Is your client or prospect overdue for a benefits technology upgrade? Sometimes employers are content with the status quo and won’t readily share how their current solution falls short. Benefit consultants need to proactively watch for warning signs that an employer’s solution isn’t the right fit—and be prepared to offer the right solution.
Sign 1: Despite having benefits technology in place, HR is still relying heavily on manual processes
When a benefits technology solution isn’t equipped with the right functionality to streamline administrative tasks, HR continues to perform these manual processes or in some cases, the benefits consultant completes the tasks to compensate. If your client has a solution in place but still relies on manual processes to accomplish everything, then what are they really solving for?
There are a vast amount of enrollment technology technology solutions on the market to choose from…but with many solutions, that’s all it can do: enroll. It handles the basics like new hire and open enrollment. Employees can elect their benefits and the system at least has that data—but that doesn’t cover all of the employer’s needs.
Benefits packages have expanded in recent years, with employees now looking for more voluntary benefits from their employers like tuition reimbursement and pet insurance. Can the technology handle all of the different benefit plans being offered? Does it support all of the complexities and plan designs of those plans?
Is the data sent electronically through eligibility files? Or does someone have to get the data out of the system and send it to the carriers? If someone still has to manually key in data, the technology is not doing its job.
Additionally, if the benefits technology doesn’t communicate with payroll, then HR has to enter data into two systems every time there is an enrollment change…creating more work by not having connected systems of record.
HR serves as a critical company resource. In a department that is already overworked, any processes that can be automated frees up capacity for them to tackle other company concerns—like recruitment, retention, and engagement.
If your clients are doing manual work, that’s a perfect opportunity to say, “We need to look at a new solution”.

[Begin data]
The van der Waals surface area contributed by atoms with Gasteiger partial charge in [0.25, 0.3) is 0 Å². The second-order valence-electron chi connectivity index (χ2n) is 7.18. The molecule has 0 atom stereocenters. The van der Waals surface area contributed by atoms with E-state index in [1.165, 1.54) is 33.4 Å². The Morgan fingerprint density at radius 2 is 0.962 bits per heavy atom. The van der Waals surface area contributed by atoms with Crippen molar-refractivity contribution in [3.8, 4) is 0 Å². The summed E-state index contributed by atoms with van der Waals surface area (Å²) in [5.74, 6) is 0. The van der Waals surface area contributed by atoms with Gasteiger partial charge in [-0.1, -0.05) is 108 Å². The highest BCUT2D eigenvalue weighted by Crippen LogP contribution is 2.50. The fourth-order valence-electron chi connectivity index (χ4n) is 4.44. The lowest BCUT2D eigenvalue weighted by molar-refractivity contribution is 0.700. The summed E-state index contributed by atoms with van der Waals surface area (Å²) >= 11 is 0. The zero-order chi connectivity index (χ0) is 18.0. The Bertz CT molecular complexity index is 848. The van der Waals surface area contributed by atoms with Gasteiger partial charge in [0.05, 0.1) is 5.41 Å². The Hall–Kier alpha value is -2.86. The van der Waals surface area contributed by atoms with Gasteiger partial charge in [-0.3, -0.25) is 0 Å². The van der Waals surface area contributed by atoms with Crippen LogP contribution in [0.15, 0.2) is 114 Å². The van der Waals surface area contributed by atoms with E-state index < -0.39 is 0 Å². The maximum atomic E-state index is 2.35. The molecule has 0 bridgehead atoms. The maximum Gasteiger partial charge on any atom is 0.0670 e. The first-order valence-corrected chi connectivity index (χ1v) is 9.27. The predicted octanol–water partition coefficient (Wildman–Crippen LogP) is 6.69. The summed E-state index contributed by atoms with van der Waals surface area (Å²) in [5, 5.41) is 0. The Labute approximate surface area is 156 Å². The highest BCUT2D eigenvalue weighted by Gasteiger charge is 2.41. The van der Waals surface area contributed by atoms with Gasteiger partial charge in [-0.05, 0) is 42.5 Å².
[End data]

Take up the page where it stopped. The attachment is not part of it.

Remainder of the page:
Sign 2: Employees dread enrollment because self-service is lacking
Self-service is crucial in an increasingly on-demand world. Employees want to be able to explore their options—especially a major decision like healthcare—from the comfort of their homes with input from their families. This is especially important now that more employees are working remotely. Open enrollment should be accessible and intuitive from any device: whether that’s a smartphone, tablet, laptop, or desktop computer.
The technology should also include decision support tools to help employees understand things like copays, deductibles, co-insurance, in-network and out-of-network costs, prescription drug benefits, and other potentially confusing aspects of their plan. A more informed employee during enrollment leads not only to a better enrollment experience, but better decisions about their healthcare and greater satisfaction with their employer’s benefits package overall.
Benefits technology shouldn’t just make things simpler for HR, but also for employees. If a system doesn’t support self-service, or isn’t built with mobile-response technology, it’s time to look for something new.
Sign 3: Accessing data is a struggle
Data is crucial to helping HR leaders make strategic decisions for the benefit of their employees and the organization as a whole.
Employers maintain massive amounts of information within their benefits technology—but are they able to access all of that date on demand? Is robust data reporting available to them? Can they generate their own reports or do they need to submit a help desk ticket request to the vendor? That data belongs to the employer, and they shouldn’t have to request it from the vendor.
A good benefits technology puts data at HR’s fingertips – providing dashboards, notifications, analytics, and reporting tools to give them instant insight into what they need, when they need it.
Sign 4: The benefits technology hasn’t been updated in a long time
Too often an employer has been using a system for several years, and the system looks (and functions) exactly the same as it did when they first started using it. Consider how rapidly other technologies we use are updated to improve user experience and security. Benefits technology should be no different.
There are so many outdated options on the market today. Systems that look the same today as they did 5 years ago and have not evolved are a major red flag. Systems that have multiple versions and require employers to purchase new upgrades in order to access the latest technology is another red flag.
Good software is updated frequently and automatically – providing the employer with the latest version of the technology at all times, rolling out features and functionality to adapt to the market, and keeping data protected with the enhanced security measures.
Show your clients a better way
Don’t lose a client or a deal because you missed these red flags. Learn how partnering with ebm can help you take action to attract, win, and retain business through addressing benefits technology needs.